Construction of the Tower of Pisa began in 1173, a time when little consideration was given to geotechnical engineering
What went wrong with the leaning tower of Pisa, and how were these problems remedied?
Construction of the Tower of Pisa began in 1173, a time when little consideration was given to geotechnical engineering. As such, the tower was constructed with inadequate foundations, over a varying water table, on soil that would undergo large amounts of differential settlement. The construction was staggered over the course of 200 years due to various distractions, resulting in inactivity that benefited the structure, allowing time for the ground beneath the tower to settle between builds. Whenever construction recommenced, the tilt of the tower was more noticeable and successive floors were completed slightly taller on the sinking side, in an attempt to compensate for the tilt. This resulted in the tower’s distinctive curved shape on completion in 1360.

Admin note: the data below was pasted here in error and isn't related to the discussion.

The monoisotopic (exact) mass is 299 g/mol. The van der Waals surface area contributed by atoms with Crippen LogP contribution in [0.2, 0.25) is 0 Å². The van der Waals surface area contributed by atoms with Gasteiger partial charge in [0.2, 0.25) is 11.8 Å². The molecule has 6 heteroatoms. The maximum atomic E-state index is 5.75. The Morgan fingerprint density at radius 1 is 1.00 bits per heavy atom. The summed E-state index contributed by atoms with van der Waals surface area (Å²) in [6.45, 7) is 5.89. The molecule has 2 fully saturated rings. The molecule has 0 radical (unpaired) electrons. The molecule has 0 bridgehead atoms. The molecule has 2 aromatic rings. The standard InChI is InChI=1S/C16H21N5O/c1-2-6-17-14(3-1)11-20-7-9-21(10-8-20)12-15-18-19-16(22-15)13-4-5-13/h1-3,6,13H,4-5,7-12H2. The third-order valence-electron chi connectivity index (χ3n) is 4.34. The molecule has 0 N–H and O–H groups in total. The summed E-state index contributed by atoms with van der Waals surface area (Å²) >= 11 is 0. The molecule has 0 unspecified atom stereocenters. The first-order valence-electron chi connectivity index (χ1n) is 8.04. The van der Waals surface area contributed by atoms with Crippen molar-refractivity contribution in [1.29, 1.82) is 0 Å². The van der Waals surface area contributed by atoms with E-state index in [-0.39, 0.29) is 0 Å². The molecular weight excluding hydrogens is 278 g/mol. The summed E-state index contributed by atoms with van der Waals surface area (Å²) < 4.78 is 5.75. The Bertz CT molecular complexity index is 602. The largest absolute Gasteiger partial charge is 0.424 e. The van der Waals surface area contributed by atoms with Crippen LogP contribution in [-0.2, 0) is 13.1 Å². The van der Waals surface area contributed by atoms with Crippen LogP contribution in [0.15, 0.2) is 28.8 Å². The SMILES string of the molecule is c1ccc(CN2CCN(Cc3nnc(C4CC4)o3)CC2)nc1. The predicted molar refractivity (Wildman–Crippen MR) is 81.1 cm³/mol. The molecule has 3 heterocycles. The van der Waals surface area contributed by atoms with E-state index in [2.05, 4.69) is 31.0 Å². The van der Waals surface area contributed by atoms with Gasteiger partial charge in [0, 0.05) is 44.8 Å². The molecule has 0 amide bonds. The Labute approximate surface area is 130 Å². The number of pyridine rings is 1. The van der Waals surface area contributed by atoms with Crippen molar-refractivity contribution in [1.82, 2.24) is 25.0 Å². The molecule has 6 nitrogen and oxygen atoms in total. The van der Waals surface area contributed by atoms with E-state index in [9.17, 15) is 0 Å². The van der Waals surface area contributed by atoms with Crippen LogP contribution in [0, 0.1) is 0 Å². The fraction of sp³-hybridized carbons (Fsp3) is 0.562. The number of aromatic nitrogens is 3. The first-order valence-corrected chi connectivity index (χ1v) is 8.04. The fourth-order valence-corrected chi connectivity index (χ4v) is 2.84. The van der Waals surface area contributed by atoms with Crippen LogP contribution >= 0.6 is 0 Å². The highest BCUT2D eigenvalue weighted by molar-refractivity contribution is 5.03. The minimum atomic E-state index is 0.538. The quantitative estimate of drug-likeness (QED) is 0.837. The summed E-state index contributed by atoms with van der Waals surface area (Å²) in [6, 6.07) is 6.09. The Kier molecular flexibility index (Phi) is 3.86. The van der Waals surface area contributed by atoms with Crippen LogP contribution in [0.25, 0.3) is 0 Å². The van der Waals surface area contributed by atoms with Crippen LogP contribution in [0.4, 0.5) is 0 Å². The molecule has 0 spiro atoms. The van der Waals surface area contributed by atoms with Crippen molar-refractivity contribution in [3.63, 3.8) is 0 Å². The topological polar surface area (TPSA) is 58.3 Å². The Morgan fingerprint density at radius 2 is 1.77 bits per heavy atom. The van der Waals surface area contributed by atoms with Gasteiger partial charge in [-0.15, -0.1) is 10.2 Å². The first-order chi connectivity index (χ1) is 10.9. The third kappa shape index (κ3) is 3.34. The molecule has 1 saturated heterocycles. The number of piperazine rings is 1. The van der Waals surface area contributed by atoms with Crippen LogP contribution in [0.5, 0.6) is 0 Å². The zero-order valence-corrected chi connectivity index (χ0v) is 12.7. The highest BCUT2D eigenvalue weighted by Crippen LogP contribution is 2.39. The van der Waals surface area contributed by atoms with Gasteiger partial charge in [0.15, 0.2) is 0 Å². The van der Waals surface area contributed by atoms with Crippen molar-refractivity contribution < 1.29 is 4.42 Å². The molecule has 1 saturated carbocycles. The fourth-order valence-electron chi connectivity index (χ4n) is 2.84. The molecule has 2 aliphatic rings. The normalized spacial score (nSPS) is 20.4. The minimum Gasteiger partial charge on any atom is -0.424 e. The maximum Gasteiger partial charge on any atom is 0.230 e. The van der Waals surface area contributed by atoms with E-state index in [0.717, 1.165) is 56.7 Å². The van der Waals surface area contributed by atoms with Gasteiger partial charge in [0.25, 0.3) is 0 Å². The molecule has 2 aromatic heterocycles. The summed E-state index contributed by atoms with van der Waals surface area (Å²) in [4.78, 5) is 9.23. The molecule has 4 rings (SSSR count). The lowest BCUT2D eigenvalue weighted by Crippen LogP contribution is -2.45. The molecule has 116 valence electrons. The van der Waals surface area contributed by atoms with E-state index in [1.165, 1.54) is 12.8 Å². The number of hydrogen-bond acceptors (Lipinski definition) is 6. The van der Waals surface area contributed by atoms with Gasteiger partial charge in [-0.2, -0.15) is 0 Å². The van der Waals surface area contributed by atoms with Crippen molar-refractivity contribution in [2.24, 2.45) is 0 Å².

The tower continued to settle, and in the early 20th century was found to be sinking by 0.05 inches per year. A number of attempts were made throughout the 20th century to stabilise the tower, without significantly decreasing the tilt, which was an important aspect of this tourist attraction. In 1990 the tower was closed to the public and it was eventually decided that the best method for stabilising the tower would be to replace the soil under the higher side of the tower, allowing this to settle further down, thus decreasing the tilt to a safe, but still noticeable, angle.